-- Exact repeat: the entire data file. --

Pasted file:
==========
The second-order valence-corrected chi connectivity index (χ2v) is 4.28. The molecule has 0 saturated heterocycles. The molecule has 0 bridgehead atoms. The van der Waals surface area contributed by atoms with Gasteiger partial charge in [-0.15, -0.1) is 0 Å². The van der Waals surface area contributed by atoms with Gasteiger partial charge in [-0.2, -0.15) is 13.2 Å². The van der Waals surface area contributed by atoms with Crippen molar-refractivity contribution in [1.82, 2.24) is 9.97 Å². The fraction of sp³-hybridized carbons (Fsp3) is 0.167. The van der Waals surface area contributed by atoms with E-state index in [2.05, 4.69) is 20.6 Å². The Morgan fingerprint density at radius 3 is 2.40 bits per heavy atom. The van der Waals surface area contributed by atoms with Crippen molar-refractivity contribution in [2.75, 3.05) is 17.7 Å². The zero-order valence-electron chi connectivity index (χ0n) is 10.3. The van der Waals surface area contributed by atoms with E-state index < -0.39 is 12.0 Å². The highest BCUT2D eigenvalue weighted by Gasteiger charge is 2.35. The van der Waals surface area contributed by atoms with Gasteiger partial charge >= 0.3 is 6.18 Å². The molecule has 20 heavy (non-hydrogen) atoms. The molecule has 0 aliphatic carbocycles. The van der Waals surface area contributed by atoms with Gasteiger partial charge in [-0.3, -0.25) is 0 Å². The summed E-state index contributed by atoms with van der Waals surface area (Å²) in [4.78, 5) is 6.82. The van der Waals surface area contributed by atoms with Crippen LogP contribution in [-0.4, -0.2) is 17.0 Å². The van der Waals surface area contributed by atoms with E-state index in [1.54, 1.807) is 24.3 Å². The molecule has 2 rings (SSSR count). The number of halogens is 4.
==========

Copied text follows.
The second-order valence-corrected chi connectivity index (χ2v) is 4.28. The molecule has 0 saturated heterocycles. The molecule has 0 bridgehead atoms. The van der Waals surface area contributed by atoms with Gasteiger partial charge in [-0.15, -0.1) is 0 Å². The van der Waals surface area contributed by atoms with Gasteiger partial charge in [-0.2, -0.15) is 13.2 Å². The van der Waals surface area contributed by atoms with Crippen molar-refractivity contribution in [1.82, 2.24) is 9.97 Å². The fraction of sp³-hybridized carbons (Fsp3) is 0.167. The van der Waals surface area contributed by atoms with E-state index in [2.05, 4.69) is 20.6 Å². The Morgan fingerprint density at radius 3 is 2.40 bits per heavy atom. The van der Waals surface area contributed by atoms with Crippen molar-refractivity contribution in [2.75, 3.05) is 17.7 Å². The zero-order valence-electron chi connectivity index (χ0n) is 10.3. The van der Waals surface area contributed by atoms with E-state index < -0.39 is 12.0 Å². The highest BCUT2D eigenvalue weighted by Gasteiger charge is 2.35. The van der Waals surface area contributed by atoms with Gasteiger partial charge >= 0.3 is 6.18 Å². The molecule has 20 heavy (non-hydrogen) atoms. The molecule has 0 aliphatic carbocycles. The van der Waals surface area contributed by atoms with Gasteiger partial charge in [-0.3, -0.25) is 0 Å². The summed E-state index contributed by atoms with van der Waals surface area (Å²) in [4.78, 5) is 6.82. The van der Waals surface area contributed by atoms with Crippen LogP contribution in [-0.4, -0.2) is 17.0 Å². The van der Waals surface area contributed by atoms with E-state index in [1.54, 1.807) is 24.3 Å². The molecule has 2 rings (SSSR count). The number of halogens is 4.